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Wednesday, December 6, 2023

US Dollar Replaces Japanese Yen as “Carry Trade”

US Dollar Replaces Japanese Yen as "Carry Trade"

Japan, gardenCourtesy of Trader Mark at Fund My Mutual Fund

How sad – as we yell out for all to hear that "we are nothing like Japan" we are piece by piece taking the role – from zombie banks supported by government, stimulus out the rear end for pork projects, a lost decade in the market, long term stagnant economic growth despite government report "hocus pocus", and now the US peso has replaced the disrespected yen as the world’s cheap source of funding for speculation worldwide. I can’t stress enough to US readers how every day the US dollar loses value, you lose purchasing power and over time a standard of living. But since most in this country live in a nominal world versus the real world, they are not understanding the implications of our "solutions".

A good opinion piece in Bloomberg (Hedge Funds’ ATM Moves from Tokyo to Washington) on the implications of the world’s RESERVE currency also turning into its CARRY currency.

  • China’s real problem is how quickly the dollars they hold in great quantity are getting all the respect of pesos these days. Sound like hyperbole? Not when you consider what may be the hottest investment of 2010: the dollar-carry trade.
  • Move over Japan. Investors spent a decade borrowing in zero-interest-rate yen and putting the funds in higher-yielding assets overseas. It’s the U.S.’s turn to flood the world with cheap funding and the risks of this going wrong are huge.
  • The carry trade has never been a proud part of Japan’s post-bubble years. Officials in Tokyo rarely talk about the yen’s role in funding risky or highly leveraged bets on markets from Zimbabwe to New Zealand. Japan never set out to become a giant automated teller machine for speculators. (well I guess in that 1 area we are different from Japan; it appears to be the government’s plan to be the ATM for all the world, especially American consumers. House ATM gone? No problemo – government ATM is here to replace it) It was a side effect of policies aimed at ending deflation.
  • The perils of the carry trade were seen in October 1998. Russia’s debt default and the implosion of Long-Term Capital Management LP devastated global markets. It was a decidedly panicky and messy period culminating in the yen, which had been weakening for years, surging 20 percent in less than two months.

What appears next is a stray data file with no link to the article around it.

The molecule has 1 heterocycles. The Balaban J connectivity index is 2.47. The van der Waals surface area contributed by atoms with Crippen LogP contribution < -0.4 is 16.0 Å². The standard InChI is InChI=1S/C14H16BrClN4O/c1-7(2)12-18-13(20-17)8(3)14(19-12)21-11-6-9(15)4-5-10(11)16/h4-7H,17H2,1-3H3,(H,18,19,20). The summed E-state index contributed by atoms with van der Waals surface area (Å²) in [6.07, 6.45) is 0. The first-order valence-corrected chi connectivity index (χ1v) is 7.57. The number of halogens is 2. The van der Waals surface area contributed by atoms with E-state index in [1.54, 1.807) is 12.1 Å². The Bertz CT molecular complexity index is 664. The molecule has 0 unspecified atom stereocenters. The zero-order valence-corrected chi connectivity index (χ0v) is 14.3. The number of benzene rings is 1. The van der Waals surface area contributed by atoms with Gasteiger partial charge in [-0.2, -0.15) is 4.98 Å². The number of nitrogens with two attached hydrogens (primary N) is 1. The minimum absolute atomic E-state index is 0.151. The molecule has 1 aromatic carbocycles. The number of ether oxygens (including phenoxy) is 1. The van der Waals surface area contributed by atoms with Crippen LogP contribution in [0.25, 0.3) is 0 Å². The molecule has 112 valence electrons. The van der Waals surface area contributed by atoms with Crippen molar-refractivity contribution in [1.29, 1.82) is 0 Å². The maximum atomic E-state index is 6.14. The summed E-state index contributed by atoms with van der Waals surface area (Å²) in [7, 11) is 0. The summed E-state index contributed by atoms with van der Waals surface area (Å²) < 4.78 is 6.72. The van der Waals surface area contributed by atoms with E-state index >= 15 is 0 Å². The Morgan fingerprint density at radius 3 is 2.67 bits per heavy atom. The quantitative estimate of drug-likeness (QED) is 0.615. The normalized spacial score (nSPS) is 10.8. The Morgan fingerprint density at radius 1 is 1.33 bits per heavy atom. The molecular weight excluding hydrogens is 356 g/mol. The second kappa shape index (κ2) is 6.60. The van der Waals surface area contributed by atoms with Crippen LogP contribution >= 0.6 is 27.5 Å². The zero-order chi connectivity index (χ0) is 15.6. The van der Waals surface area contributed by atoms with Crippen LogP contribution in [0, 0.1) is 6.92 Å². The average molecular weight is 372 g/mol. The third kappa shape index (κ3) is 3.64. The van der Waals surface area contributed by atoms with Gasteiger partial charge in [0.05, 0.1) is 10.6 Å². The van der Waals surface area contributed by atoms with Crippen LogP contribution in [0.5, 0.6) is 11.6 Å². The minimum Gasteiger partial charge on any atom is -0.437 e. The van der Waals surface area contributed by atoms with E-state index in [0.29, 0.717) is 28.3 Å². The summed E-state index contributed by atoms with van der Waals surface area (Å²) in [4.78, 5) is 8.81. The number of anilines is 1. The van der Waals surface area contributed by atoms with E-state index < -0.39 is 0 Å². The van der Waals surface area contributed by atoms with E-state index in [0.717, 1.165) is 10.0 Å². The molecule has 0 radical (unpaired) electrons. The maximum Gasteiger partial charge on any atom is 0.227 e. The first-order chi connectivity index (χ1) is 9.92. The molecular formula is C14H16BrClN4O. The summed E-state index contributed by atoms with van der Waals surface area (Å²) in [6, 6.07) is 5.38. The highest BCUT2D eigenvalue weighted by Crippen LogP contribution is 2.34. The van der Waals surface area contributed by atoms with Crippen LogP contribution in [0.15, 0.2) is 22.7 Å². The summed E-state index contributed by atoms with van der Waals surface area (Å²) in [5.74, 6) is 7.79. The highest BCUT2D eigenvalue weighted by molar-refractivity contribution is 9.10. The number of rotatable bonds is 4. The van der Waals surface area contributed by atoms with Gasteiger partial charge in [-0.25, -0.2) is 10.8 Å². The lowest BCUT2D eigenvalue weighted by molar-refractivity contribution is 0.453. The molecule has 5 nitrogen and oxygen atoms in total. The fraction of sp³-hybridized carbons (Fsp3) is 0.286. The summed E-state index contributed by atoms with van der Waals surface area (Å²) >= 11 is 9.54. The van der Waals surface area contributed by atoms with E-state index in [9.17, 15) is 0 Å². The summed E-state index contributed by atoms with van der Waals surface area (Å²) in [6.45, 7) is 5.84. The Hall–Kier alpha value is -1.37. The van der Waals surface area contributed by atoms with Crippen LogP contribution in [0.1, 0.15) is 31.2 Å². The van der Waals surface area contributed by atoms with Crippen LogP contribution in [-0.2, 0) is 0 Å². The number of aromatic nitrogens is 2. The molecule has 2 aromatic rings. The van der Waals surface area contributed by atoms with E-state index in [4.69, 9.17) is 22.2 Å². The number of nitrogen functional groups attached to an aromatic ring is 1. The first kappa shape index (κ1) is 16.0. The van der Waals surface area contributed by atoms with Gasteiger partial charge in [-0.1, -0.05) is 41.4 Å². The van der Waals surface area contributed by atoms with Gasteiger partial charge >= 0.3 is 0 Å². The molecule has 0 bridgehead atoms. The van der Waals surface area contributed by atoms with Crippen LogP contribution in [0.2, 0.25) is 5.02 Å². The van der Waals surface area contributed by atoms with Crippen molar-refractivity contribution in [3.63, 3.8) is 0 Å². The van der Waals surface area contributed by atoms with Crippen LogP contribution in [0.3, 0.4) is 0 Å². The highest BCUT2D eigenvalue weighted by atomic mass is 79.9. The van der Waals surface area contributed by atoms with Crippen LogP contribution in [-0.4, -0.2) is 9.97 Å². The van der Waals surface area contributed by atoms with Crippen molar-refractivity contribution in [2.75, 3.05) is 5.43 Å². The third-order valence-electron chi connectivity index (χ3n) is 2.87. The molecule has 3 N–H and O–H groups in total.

Do you notice a common theme of the problems before we go on? Central banks anyone?

  • Now imagine what might happen if the world’s reserve currency became its most shorted. Carry trades are, after all, bets that the funding currency will weaken further or stay down for an extended period of time. It’s also a wager that a central bank is trapped into keeping borrowing costs low indefinitely
  • Think about the turbulence that would be unleashed by the dollar suddenly shooting 5 percent or 10 percent higher with untold numbers of traders around the globe on the losing side of that trade. It could make the “Lehman shock” look manageable.
  • Yen borrowers bought everything from Shanghai properties to Google Inc. shares, bars of gold, Zambian treasury bills and derivatives contracts. The odd thing, however, was the lack of credible data. When I asked Japanese officials in recent years for estimates of how big the yen-carry trade had become, I got blank stares.
  • That’s what makes such a trade worrisome and easy to dismiss as a threat to markets. No one knows how big it is — how many companies, hedge funds or mutual funds borrowed or how much. So when a currency turns suddenly, the magnitude of the unwinding is often a surprise. (sound familiar? unknown size of derivatives market anyone? As I’ve been saying for over a year – the "solution" to our problem simply has shifted the risk from the private to the public; and the public is represented by the currency)

Boo Yah.

  • “The dollar is the cheapest funding currency bar none and only challenged by the U.K. in terms of the risks from money printing and escalating deficits,” says Simon Grose-Hodge, a strategist at LGT Group in Singapore.
  • Really, betting against the dollar would seem to be as safe as assuming Japanese 10-year bond yields will stay at less than 2 percent. And if Treasury Secretary Timothy Geithner and Fed Chairman Ben Bernanke aren’t careful, the dollar will become the main trade dispute with China.

And round and round we go, where the Federal Reserve bailouts end, nobody knows.

  • What if, for example, a U.S. recovery comes faster than expected, sparking a massive reversal of the carry trade? Its implications would be felt far more widely than shifts in yen bets. Increased dollar volatility could even bring down a few hedge funds and the odd investment bank.

And let’s end with the most important points:

  • The dollar-carry trade says nothing good about confidence in the U.S. economy.
  • It’s also a reminder that the side effects of this crisis may be setting us up for a bigger one.

Nah. It always works out in the end. Just call up the Federal Reserve and have them backstop every asset on the planet. And let’s cover Mars while we’re at it. Problem solved.

I can only think of one thing as I watch this all play out.



Photo: Japanese_Garden.JPG, at Wikimedia.


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